The Rural Veterinary Task Force (RVTF) held public consultations in Dauphin, Brandon and Stonewall last week as a part of an overall review of the provincial service.
Task force members include Dr. Paul Schneider, Merv Starzky, and Bertha Russell-Langan. They have met virtually every aspect of the rural veterinary services system, including practising veterinarians, veterinary students, recent graduates, members of Veterinary Services Boards (VSB) and municipal councillors as well as users of the services.
The structure of Manitoba’s rural veterinary services is unique in Canada, in that it is a tiered system where funding is provided from the provincial government and groups of municipalities that then govern the clinics through a VSB.
“Each clinic has participating municipalities and they all send one representative and that group elects a chairman. That board then administers the funds and functions of those clinics,” Starzky said. “There is usually a provincial body involved in the board as well. In our case in Shoal Lake, it is the local representative from Manitoba Agriculture, Food and Rural Development (MAFRD).”
The boards are then overseen by the Veterinary Services Commission, which Russell-Langan chairs.
“The role of the commission is that we oversee the VSB. We ensure that they are following the Manitoba Veterinarians Act, our policies and, at times, we act as an arbitrator between the board and veterinarians, as well as a liaison between the boards and the minister,” Russell-Langan said.
As part of the review process the RVTF has been looking at other jurisdictions to compare the pros and cons of this system.
At the public consultation in Brandon on Oct. 21, the task force members agreed that Manitoba’s structure is beneficial in keeping clinics in rural areas, as clinics in other structures tend to be concentrated in urban areas, increasing the distance producers would be required to travel for service.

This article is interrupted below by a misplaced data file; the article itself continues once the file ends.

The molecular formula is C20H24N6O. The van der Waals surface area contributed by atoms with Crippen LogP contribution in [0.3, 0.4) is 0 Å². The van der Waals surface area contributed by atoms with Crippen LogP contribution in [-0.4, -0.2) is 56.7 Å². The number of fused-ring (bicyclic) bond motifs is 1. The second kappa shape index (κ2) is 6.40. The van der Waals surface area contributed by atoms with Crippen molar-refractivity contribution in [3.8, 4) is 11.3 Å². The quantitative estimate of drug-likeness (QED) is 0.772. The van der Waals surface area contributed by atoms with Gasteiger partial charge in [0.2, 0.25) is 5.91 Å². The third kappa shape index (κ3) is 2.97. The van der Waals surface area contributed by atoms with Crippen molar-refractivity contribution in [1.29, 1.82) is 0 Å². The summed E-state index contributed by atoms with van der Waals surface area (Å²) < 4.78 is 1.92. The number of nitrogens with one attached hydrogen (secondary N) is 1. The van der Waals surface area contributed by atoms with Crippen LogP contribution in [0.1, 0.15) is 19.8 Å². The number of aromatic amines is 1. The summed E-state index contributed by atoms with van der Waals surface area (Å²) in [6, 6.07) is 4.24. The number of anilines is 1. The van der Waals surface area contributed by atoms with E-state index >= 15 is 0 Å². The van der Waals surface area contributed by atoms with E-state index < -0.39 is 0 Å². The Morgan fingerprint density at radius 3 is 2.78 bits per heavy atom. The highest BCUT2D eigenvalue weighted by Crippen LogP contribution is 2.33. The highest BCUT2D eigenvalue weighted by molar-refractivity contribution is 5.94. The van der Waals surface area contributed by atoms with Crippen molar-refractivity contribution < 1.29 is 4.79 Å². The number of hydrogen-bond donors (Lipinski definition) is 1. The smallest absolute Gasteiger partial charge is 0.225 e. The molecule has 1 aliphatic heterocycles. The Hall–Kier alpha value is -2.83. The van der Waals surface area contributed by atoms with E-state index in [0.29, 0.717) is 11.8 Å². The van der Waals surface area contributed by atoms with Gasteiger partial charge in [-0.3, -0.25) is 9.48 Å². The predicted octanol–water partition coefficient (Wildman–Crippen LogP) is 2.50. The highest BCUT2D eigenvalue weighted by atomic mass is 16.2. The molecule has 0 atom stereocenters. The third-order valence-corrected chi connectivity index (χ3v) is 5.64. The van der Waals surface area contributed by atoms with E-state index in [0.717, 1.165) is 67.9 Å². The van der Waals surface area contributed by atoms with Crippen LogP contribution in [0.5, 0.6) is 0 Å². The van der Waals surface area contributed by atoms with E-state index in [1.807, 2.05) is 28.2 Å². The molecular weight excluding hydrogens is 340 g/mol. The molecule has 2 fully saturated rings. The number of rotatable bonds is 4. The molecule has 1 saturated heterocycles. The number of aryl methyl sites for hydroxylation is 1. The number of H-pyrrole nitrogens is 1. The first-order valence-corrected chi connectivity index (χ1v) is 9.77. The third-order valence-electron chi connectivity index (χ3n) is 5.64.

“Having these clinics in rural areas is mandatory,” Russell-Langan said. “Sometimes people think that we are holding these meetings to determine which clinics to close and that is not our purpose at all. The whole idea is to hear what users need and then bring forward recommendations that will maintain or improve the service.”
RVTF members added that they have heard from a number of groups that veterinarians are a valued local reference for biosecurity and animal welfare issues.
In 2008, a similar task force examined the province’s veterinary services and provided the minister of agriculture with a report and recommendations.
The current RVTF will be looking at the progress of those recommendations as well as examining how the industry has changed in terms of farm size, diversification and advancements in technology.
“It is interesting to see from the livestock perspective, the evolution of the farms, and how those aspects are impacting demand,” Schneider said. “Part of what we are looking into also, is seeing where the recommendations from the previous task force have gone. The majority we have seen has had some action but we also want to look at some of the others that have had obstacles and barriers for implementation.”
Industry changes and challenges
Russell-Langan said that one thing the task force has been hearing is that a number of producers has installed better livestock-handling facilities, which is allowing veterinarians the ability to work in comfort and safety on site and avoid the need to transport animals to clinics.
“This is beneficial in a number of ways. While the vet is on the farm they are also able to have a look around and offer advice or recommendations for further animal welfare and biosecurity issues,” Russell-Langan said.
“Veterinarians are really on the front line. It becomes an important aspect to have them out there for surveillance, early detection of disease, as well as encouraging that certain diseases like rabies are controlled, which then also becomes about ensuring vaccinations are locally available,” Schneider said.